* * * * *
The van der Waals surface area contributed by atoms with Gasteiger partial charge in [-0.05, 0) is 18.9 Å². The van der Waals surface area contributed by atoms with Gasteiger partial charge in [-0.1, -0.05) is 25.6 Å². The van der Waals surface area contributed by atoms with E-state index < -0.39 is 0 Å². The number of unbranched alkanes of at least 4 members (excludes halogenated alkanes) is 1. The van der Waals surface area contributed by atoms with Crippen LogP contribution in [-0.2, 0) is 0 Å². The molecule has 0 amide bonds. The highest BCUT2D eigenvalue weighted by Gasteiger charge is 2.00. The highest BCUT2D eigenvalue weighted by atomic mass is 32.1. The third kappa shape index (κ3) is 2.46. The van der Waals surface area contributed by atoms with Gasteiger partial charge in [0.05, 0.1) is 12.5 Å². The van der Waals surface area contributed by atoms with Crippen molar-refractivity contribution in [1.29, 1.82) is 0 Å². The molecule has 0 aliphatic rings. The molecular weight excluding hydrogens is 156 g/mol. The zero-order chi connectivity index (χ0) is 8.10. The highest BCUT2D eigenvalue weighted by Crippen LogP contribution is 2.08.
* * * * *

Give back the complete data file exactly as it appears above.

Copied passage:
The van der Waals surface area contributed by atoms with Gasteiger partial charge in [-0.05, 0) is 18.9 Å². The van der Waals surface area contributed by atoms with Gasteiger partial charge in [-0.1, -0.05) is 25.6 Å². The van der Waals surface area contributed by atoms with E-state index < -0.39 is 0 Å². The number of unbranched alkanes of at least 4 members (excludes halogenated alkanes) is 1. The van der Waals surface area contributed by atoms with Crippen LogP contribution in [-0.2, 0) is 0 Å². The molecule has 0 amide bonds. The highest BCUT2D eigenvalue weighted by Gasteiger charge is 2.00. The highest BCUT2D eigenvalue weighted by atomic mass is 32.1. The third kappa shape index (κ3) is 2.46. The van der Waals surface area contributed by atoms with Gasteiger partial charge in [0.05, 0.1) is 12.5 Å². The van der Waals surface area contributed by atoms with Crippen molar-refractivity contribution in [1.29, 1.82) is 0 Å². The molecule has 0 aliphatic rings. The molecular weight excluding hydrogens is 156 g/mol. The zero-order chi connectivity index (χ0) is 8.10. The highest BCUT2D eigenvalue weighted by Crippen LogP contribution is 2.08.